Hong Kong has made a promising start to the war on poverty but there's much that needs to be done
Ever since an official poverty line was drawn up two years ago to help the needy, there appears to have been some progress. Thanks to hefty government handouts and subsidies, some 360,000 people were lifted out of poverty last year. The number of people classified as poor continued to ease, from over one million in 2012 to 962,000 last year. The poverty rate - 14.3 per cent of the population - was a six-year low. It is tempting to say that the government's efforts in alleviating poverty have paid off.
While the numbers speak for themselves, they are only part of a broader picture. After discounting the government subsidies, there were still more than 1.3 million poor people last year, representing 19.6 per cent of the population. The numbers are similar to those the year before. As Chief Secretary Carrie Lam Cheng Yuet-ngor said, the situation could only be described as stabilising.
The progress owes much to the prevailing economy and the efforts made by the current administration. In a significant policy change from his predecessors, Chief Executive Leung Chun-ying accepted the suggestion of a poverty line - drawn at half the median household income according to household size - to identify a clearer target of people in need of help. The move also gives the government a better idea of the scale of the problem, as well as a useful benchmark by which the effectiveness of policies can be measured.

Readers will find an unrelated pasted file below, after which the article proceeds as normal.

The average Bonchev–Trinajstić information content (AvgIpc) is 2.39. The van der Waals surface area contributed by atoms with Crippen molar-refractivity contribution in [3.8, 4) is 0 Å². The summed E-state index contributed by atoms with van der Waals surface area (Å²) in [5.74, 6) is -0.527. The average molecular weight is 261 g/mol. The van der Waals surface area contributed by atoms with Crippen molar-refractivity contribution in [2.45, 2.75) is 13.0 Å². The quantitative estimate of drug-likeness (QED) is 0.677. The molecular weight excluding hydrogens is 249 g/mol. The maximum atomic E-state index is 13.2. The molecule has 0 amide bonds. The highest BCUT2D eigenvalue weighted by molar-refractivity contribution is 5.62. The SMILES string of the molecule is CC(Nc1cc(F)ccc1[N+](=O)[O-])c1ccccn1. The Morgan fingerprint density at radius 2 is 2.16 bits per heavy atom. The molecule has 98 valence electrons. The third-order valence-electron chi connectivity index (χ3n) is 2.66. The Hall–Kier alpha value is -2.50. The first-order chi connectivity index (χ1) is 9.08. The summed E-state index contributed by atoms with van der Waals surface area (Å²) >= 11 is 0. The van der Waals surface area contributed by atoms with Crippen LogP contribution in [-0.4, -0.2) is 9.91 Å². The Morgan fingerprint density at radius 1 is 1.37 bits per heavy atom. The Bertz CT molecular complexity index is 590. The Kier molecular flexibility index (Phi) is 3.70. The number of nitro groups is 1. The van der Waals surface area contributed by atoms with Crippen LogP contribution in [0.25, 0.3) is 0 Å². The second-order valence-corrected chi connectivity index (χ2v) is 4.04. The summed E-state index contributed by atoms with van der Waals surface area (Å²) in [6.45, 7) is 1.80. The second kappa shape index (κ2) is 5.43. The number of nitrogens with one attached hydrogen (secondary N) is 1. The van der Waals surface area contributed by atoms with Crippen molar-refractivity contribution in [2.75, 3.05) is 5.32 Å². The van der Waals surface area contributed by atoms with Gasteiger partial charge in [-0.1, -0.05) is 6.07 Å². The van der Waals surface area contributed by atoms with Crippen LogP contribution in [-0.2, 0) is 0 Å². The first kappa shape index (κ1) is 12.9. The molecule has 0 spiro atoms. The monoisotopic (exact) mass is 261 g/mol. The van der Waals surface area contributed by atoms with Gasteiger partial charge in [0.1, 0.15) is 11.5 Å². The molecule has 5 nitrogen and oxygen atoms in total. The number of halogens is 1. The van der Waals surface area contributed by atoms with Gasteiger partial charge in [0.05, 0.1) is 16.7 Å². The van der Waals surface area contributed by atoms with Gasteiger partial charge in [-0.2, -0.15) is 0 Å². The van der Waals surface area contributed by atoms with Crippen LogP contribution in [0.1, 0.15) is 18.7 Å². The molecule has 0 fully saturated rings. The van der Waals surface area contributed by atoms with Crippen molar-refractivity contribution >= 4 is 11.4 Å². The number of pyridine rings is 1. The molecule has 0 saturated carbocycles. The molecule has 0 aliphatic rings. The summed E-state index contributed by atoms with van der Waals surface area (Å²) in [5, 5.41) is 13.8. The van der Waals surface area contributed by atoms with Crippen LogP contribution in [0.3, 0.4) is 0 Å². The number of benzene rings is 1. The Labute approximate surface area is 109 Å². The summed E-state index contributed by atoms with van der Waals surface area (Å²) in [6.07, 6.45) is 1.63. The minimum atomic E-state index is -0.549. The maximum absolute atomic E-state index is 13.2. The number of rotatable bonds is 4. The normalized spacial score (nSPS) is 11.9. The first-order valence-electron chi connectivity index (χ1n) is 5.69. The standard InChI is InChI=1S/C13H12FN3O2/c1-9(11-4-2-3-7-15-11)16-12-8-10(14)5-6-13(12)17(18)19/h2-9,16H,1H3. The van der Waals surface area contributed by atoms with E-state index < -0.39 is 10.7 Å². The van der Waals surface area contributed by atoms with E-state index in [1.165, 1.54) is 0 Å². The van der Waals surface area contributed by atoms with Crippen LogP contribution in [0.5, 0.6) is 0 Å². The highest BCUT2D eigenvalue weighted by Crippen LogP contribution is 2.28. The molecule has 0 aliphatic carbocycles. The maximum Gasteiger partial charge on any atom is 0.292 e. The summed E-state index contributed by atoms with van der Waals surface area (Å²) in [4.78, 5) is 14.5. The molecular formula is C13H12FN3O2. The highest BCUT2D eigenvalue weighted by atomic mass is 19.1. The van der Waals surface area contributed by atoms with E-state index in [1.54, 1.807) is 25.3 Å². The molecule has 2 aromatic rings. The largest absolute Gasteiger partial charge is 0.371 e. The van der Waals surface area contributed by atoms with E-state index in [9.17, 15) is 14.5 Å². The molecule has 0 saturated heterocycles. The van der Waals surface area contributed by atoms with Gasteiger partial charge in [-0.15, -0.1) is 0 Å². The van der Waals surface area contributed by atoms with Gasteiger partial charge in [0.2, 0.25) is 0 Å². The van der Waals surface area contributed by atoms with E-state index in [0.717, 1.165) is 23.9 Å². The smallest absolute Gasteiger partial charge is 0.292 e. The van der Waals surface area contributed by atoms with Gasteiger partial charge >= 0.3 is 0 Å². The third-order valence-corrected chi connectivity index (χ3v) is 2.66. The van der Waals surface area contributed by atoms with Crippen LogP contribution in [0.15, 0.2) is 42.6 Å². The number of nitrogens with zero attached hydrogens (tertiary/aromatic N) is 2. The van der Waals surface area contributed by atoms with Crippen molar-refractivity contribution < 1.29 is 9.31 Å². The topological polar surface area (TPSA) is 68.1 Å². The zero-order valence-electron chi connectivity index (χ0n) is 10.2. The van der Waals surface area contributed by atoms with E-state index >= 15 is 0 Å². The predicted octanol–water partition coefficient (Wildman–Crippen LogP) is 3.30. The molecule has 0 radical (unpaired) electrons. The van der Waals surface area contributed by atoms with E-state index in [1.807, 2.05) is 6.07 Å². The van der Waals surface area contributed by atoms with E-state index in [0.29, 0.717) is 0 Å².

As highlighted at the Commission on Poverty's summit earlier, the challenge is getting bigger. Officially, poverty among the elderly has increased by 19 per cent, from 366,500 people in 2009 to 436,400 in 2014. About one in three elderly persons is defined as poor. It has been said that the problem may be overstated, as the poverty line only considers income but not assets. But with the proportion of senior citizens set to increase from the present 14 per cent to more than 30 per cent by 2043, poverty among the elderly is a cause for concern.
The outlook for youngsters is not much better. Although the poverty rate for youth is considerably lower compared to other categories such as the elderly and single-parent families, a general decline in social mobility means job opportunities for the younger generation are also restricted, as reflected in the double-digit unemployment rate for those aged 15-19.
Like in many advanced world economies, poverty is an ongoing challenge. The latest figures should give fresh impetus to the government to do more to help people in need.